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Cervical spine as a source for headache in Watson Headache ® approach

Rule in or rule out your neck as a contributor to your headaches with the Watson Headache ® approach.

If you want to be confident in your diagnosis, with the Watson Headache® Approach we can tell you if the neck definitely is or isn’t involved.

The Watson Headache® Approach helps us to perform three tasks for you:

  1. it allow us to rule in or rule out whether a neck problem is part of your headache problem
  2. it allows us to make a diagnosis of exactly which spinal joints are involved so you can feel reassured that we are
  3. it allows us to ‘calm’ the over-sensitivity of the lower brainstem to a more normal level of sensitivity


The Watson Headache ® Approach is a systematic approach to assessing the upper cervical spine (neck) to work out if your neck is involved in your headaches, and if so, which segments are responsible.

The feature that sets the Watson Headache ® Approach apart from any other approach is the reproduction and resolution of the your headache pain and any other symptoms that come with your headaches.

Though that sounds scary to anyone that suffers headaches, it is purely temporary – as soon as the pressure is removed, the pain disappears.

What that means is that by carefully examining the joints individually in the upper neck, it is possible to isolate the one(s) that are capable of producing the same pain as that of your headache.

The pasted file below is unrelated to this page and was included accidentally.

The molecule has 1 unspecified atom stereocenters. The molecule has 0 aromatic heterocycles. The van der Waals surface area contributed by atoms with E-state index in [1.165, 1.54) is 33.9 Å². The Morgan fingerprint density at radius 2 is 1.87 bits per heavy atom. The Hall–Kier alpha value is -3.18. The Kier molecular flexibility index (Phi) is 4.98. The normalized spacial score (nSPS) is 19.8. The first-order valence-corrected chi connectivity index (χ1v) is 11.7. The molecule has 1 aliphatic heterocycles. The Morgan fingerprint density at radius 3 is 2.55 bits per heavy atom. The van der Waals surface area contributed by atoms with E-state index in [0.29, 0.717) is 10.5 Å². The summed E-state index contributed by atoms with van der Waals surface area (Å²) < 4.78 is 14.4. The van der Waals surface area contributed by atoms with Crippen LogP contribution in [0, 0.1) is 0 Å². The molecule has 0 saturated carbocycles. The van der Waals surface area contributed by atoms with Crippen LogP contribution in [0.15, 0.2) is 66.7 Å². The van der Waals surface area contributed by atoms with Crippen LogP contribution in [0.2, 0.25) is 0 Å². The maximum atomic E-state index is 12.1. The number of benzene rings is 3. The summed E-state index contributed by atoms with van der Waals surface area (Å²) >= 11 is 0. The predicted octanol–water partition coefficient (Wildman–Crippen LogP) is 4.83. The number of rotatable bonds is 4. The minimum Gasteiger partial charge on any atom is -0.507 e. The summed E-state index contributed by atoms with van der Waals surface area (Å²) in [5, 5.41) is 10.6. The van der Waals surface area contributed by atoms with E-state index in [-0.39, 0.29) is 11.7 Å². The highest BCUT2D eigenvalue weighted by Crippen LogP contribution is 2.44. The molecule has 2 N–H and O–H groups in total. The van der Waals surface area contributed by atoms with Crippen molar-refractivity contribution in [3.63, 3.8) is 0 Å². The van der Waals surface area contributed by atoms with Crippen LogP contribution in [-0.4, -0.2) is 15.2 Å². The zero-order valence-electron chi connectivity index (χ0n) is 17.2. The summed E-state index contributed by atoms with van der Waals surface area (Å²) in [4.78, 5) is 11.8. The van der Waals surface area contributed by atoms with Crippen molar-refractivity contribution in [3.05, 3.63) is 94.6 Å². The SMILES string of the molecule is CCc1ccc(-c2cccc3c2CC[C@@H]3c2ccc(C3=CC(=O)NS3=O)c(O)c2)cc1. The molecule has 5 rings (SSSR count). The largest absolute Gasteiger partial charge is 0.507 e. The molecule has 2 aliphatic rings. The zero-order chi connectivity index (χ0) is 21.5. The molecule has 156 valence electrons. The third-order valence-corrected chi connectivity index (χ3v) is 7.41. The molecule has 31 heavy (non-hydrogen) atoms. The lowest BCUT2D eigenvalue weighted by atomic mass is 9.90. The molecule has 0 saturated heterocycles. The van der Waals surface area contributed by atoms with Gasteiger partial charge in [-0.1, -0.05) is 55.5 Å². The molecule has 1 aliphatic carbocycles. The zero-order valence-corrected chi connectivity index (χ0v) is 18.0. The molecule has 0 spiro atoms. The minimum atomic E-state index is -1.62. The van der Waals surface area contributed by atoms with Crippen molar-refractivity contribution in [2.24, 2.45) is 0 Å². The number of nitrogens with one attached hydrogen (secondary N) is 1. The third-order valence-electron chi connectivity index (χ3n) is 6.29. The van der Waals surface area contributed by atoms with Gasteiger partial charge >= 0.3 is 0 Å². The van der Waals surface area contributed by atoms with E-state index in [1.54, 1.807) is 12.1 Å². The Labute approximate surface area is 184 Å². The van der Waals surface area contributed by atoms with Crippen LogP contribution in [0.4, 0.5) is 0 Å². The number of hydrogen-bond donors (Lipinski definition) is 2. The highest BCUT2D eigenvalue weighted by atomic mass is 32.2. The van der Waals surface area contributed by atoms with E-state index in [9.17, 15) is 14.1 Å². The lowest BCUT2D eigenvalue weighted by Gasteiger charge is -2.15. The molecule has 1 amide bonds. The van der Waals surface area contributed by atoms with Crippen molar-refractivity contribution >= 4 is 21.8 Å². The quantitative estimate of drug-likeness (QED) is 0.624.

However, reproducing the headache pain isn’t enough.

If the pressure is held over this joint and the pain of the headache gradually disappears (resolution) of the headache pain, this indicates that this joint is relevant.

Reproduction and resolution of your headache pain allow identification of the relevant levels.

The Watson Headache ® Approach is based on the well-accepted research findings that in the lower part of the brain called the brainstem, there is a group of cells called the trigeminocervical nucleus that receive information from the head and face, and also from the upper three segments of the neck.

This overlay of information between the two areas is the way in which neck pain can be perceived as headache.

This group of cells in the brainstem has been shown to become extra-sensitive in headache and migraine sufferers, so that it takes less to ‘tip it over the edge’ and give you a headache.

Because this region of the brainstem receives sensory information from both areas, it means that any dysfunction of the upper three segments of the neck is capable of sensitising it, but also that by treating the upper neck the sensitivity can be helped to return to normal, resulting in less headaches.

Treatment of the neck works in two ways: it helps the neck joints and muscles work more normally, and it is used to desensitise this region of the brainstem.

The Watson Headache ® Approach eliminates guesswork.